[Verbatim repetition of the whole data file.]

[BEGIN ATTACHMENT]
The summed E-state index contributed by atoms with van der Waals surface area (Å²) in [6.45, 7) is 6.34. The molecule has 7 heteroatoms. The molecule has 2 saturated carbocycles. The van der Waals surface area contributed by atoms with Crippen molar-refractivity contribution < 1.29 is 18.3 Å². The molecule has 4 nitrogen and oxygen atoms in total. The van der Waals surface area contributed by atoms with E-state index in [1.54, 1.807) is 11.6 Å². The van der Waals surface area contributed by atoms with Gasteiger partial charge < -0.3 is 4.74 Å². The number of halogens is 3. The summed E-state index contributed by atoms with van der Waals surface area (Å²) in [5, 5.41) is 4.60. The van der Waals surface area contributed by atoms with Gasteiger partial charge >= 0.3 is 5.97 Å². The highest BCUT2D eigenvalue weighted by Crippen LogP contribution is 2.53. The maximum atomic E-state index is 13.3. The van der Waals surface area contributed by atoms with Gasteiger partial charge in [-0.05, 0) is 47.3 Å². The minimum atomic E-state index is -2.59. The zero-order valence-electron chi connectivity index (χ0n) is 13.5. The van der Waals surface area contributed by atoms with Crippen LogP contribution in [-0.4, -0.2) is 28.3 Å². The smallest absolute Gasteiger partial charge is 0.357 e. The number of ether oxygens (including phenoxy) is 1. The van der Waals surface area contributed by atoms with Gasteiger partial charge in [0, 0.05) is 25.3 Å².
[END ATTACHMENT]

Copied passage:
The summed E-state index contributed by atoms with van der Waals surface area (Å²) in [6.45, 7) is 6.34. The molecule has 7 heteroatoms. The molecule has 2 saturated carbocycles. The van der Waals surface area contributed by atoms with Crippen molar-refractivity contribution < 1.29 is 18.3 Å². The molecule has 4 nitrogen and oxygen atoms in total. The van der Waals surface area contributed by atoms with E-state index in [1.54, 1.807) is 11.6 Å². The van der Waals surface area contributed by atoms with Gasteiger partial charge < -0.3 is 4.74 Å². The number of halogens is 3. The summed E-state index contributed by atoms with van der Waals surface area (Å²) in [5, 5.41) is 4.60. The van der Waals surface area contributed by atoms with Gasteiger partial charge >= 0.3 is 5.97 Å². The highest BCUT2D eigenvalue weighted by Crippen LogP contribution is 2.53. The maximum atomic E-state index is 13.3. The van der Waals surface area contributed by atoms with Gasteiger partial charge in [-0.05, 0) is 47.3 Å². The minimum atomic E-state index is -2.59. The zero-order valence-electron chi connectivity index (χ0n) is 13.5. The van der Waals surface area contributed by atoms with Crippen LogP contribution in [-0.4, -0.2) is 28.3 Å². The smallest absolute Gasteiger partial charge is 0.357 e. The number of ether oxygens (including phenoxy) is 1. The van der Waals surface area contributed by atoms with Gasteiger partial charge in [0, 0.05) is 25.3 Å².